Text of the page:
May 13, 2009 07:03 PM #1
Rainmaker
512,911
Lisa Wetzel
RE/MAX Realty Affiliates - Carson City, NV
CDPE, SFR carsonvalleyland.com

I hope they are investigated.  Seems like too much fraud occurs without consequence.  Thanks for the information.

May 14, 2009 10:09 AM #2
Rainmaker
335,592
Las Vegas Real Estate Agent Dawn Barrier
eXp Realty - Las Vegas, NV
South Las Vegas, Henderson, Summerlin Homes

Not quite the heated debate here as what you had going on LinkedIn...last I saw it was at 41 comments!  I also remember seeing the letter from the title company before as well. Another concern previously was that the end buyer was not just "general public" they were also a straw buyer...that is what happened in the past to create some of the housing mess we are in now.

May 15, 2009 10:42 AM #3
Rainmaker
280,033
Richard Zaretsky
THE ZARETSKY LAW GROUP - Board Certified Real Estate Atty and AUTOMATED LAND TITLE COMPANY - West Palm Beach, FL
Florida Real Estate Attorney

Refreshing to see others share my point of view.

Sad to see that there are those out there that insist of thumbing their nose at rules of society in favor of the ME philosophy.

Wouldn't it just be easier for them to go into a bank and rob it?

May 15, 2009 10:15 PM #4
Anonymous
Ever

There are many ways to skin a cat... There is no fraud as long as everything is disclosed to BOTH banks. Disclosure must be given to both the selling lender and buyers lender. Yes, there are investors out there that cut corners and do give everyone else a bad name. But if you do it right - it's not fraud. I have asked 3 lawyers and they all said the same thing, if it's disclosed and the bank accepts a lower offer then you can buy and sell it at a higher price. Isn't that what real estate investing is all about - buy low, sell high. Why else is buying a home called a person's biggest investment?

Many Agents are quick to throw the fraud word out right now, because times are hard and they are not making the money they use to make during the boom. I can tell you the same Agent claiming fraud now were the same ones selling houses to unqualified buyers and could have cared less if the person could afford the payments as long as they sold a house and got their commission. 

Wait the investor is making lots of money by reselling- you say. Not fair he is not an agent - how dare he. The answer is yes. The investor is the one on the phone negotiating for months with bank. He is the one making the sale possible to someone at a price the home can sell. Period. 

How many Realtors are doing that right now. I can guarentee you very few, most of the ones I know stay away or hate short sales. I meet them everyday. They all say the same thing, if a buyer wants to see a short sale, the agent replies "why would you want a short sale, they take a long time and the bank will most likely say no."  These are the same realtors that are losing their homes because they don't know what to do with them. I get a call from a Realtor wanting to sell their home as a short sale at least onece a week.  If you don't believe what I am saying than you are in denial of what is going on the market and you are in no way helping you client sell their home.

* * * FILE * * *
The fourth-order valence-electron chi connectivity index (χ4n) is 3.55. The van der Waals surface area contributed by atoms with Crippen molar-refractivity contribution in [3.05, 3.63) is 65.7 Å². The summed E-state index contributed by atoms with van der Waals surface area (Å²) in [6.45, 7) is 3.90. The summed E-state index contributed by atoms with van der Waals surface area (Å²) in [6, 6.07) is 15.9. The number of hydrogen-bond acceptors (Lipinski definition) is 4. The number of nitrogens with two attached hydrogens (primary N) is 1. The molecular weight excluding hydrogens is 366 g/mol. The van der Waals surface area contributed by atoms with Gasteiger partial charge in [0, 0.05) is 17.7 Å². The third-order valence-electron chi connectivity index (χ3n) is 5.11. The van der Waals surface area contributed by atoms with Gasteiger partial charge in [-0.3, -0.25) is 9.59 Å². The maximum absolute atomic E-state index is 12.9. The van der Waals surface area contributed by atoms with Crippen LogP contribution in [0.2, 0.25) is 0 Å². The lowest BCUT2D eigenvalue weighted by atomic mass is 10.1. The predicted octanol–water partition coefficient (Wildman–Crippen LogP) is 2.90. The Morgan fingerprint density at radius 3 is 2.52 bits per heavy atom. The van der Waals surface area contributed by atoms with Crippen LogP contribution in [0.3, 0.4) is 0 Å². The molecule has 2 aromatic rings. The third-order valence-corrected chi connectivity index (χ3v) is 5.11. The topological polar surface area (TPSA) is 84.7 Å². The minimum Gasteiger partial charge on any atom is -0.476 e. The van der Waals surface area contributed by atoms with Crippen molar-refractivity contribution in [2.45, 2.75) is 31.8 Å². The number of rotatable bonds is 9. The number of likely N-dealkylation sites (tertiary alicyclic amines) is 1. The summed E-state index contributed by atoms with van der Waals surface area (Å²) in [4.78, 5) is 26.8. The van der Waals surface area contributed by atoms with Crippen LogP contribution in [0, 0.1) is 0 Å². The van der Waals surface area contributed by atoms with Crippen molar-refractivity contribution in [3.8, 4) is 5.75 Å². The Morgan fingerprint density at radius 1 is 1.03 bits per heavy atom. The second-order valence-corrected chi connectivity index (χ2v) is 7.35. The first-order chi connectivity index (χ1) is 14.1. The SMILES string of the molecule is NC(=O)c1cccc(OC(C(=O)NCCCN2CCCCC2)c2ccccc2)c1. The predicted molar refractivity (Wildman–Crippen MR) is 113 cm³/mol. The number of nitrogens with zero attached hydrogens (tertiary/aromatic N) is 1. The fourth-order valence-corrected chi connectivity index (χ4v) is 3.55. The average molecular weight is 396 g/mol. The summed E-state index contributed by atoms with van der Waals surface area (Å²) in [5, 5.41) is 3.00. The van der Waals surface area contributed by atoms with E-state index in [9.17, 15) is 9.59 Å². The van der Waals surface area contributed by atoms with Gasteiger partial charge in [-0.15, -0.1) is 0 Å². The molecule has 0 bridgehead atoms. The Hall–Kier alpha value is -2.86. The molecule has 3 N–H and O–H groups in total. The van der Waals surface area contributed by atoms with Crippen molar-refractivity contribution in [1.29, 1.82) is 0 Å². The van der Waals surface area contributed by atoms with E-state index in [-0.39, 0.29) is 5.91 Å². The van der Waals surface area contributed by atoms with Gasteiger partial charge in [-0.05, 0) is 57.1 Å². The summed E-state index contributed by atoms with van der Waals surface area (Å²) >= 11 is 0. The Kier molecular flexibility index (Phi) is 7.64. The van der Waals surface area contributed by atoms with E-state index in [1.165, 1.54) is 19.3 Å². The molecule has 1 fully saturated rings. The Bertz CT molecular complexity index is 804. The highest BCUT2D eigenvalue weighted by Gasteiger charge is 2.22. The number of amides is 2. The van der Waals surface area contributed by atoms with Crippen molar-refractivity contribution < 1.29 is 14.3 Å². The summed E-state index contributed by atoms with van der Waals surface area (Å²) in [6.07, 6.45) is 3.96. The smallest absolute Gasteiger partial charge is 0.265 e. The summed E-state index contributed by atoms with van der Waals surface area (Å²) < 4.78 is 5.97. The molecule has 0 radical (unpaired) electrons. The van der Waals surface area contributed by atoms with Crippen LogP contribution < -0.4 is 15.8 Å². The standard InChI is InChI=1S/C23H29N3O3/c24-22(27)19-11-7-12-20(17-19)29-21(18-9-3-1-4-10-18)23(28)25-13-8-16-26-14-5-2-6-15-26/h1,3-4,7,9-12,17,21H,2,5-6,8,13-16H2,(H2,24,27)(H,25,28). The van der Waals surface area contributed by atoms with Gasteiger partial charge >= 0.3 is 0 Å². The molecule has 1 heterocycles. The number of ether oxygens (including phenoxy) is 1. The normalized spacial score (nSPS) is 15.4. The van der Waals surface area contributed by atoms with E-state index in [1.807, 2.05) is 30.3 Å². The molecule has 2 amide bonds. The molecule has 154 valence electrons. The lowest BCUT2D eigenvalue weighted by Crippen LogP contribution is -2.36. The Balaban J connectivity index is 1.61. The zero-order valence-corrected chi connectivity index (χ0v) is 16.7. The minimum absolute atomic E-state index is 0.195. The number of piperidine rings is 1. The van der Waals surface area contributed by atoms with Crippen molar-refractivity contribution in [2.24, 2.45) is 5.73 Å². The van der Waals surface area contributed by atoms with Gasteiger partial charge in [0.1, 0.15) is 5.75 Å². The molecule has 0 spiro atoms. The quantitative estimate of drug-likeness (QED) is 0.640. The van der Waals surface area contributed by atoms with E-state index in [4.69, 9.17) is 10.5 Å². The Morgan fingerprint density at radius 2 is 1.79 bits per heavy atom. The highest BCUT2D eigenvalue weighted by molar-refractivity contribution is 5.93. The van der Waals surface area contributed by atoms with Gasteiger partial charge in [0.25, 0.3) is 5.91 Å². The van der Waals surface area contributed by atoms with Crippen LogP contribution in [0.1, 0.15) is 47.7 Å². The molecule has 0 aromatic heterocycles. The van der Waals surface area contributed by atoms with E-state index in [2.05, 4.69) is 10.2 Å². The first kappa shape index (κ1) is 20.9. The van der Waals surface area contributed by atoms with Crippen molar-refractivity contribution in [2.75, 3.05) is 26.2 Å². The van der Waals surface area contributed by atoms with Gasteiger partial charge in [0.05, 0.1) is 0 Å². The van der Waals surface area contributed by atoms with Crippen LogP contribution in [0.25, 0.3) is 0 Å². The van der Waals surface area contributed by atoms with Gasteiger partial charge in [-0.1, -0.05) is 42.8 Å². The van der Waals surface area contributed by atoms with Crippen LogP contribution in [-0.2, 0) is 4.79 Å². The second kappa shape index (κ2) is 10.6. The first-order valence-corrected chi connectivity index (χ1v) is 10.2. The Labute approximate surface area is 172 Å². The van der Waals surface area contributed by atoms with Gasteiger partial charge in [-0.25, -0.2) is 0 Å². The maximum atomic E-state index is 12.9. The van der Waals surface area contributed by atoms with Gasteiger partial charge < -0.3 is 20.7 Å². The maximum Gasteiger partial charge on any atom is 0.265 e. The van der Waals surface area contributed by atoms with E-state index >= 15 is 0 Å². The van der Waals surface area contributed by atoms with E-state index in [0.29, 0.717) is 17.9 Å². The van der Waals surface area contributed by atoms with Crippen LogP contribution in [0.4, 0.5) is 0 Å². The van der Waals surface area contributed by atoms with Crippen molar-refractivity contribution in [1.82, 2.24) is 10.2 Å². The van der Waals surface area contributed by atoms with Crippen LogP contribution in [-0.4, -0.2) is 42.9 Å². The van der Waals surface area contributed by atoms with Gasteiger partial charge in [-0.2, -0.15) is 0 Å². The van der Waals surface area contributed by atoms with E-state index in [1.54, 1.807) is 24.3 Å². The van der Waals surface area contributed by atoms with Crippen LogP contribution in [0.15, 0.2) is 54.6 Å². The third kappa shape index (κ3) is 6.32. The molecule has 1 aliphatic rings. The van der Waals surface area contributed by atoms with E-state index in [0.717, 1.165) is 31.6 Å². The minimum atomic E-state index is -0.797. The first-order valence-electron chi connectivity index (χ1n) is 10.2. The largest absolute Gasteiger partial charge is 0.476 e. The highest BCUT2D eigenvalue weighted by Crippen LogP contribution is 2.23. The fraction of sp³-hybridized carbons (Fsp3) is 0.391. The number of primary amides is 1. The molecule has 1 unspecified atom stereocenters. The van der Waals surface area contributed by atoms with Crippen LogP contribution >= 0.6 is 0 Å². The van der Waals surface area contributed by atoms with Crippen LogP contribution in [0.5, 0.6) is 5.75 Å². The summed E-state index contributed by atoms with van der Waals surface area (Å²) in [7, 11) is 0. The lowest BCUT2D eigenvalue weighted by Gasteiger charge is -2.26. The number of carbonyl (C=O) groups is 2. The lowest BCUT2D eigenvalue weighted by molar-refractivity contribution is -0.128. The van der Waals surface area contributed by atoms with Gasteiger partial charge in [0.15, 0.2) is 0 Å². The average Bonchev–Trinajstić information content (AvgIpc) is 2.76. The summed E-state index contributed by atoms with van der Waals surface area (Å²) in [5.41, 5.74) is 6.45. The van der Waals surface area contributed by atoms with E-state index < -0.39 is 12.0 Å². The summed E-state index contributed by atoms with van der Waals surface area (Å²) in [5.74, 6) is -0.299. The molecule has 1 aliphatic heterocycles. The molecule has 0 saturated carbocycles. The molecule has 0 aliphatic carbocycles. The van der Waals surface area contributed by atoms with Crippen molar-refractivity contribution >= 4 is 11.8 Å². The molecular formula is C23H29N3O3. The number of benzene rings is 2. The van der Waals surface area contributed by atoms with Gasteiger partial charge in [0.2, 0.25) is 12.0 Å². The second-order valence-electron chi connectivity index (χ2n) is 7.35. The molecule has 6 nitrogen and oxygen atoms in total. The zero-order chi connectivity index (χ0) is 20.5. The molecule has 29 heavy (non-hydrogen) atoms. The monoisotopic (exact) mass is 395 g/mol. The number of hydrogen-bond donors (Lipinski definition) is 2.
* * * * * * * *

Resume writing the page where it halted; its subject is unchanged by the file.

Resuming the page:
Let me ask you this? Where is the agent when the seller's home has been listed for a year and has not sold. What do you do when the owner goes into foreclosure. As a matter of fact, if you have ever listed a short sale and let the owner go into foreclosure, then you have no right to critize an investor. You did not provide your seller with a valueable service and are just as guilty as those investors that scam people. 

Some of the same Agents claiming fraud now - were the same ones accepting developer incentatives for bringing buyers who never truely intended to live in those homes or pay for them. Most of them would split the incentive with the buyer. I don't have enough fingers and toes to count the Agents in Florida that did this sort of thing. Again if you partipated in developer incentives and your buyer never made a payment. You have no right to critize an investor.

So please before you call an investor a scammer or what he does fraud. Take a good look at yourself and your fellow agents and ask yourself if you did any of the questionable things I mentioned above.

Now why the investor should get paid, he saves the homeowner and Realtor time and gets the house sold, because he is buying at lower price with cash and can sell at a discount below FMV. The bank is always told the investor wants to buy to resell (its in the contract), its up to the bank to decide to accept the offer, if they do the investor buys and sells to make a profit. 

Hold on. I know some of you are ready to respond to me and say "It's Fraud because the bank is never told of the higher offer" only an Agent who has never done a short sale would say this or one that believes in waiting and submitting multiple offers to the bank. What do most agents do, they wait for an initial offer to submit the short sale package or others wait until they have multiple offers and accept the high one to submit to the bank.  How much time do you think is wasted waiting for that initial offer or waiting for multiple offers? Some agents want a higher offer so they list the house higher than market value or just list the property and hope for an offer. Meanwhile, the owner sits at home stressed and worrying, agents don't see that, to them it's just another listing, they rationalize the owner should understand it's the current market's fault, not the agent's.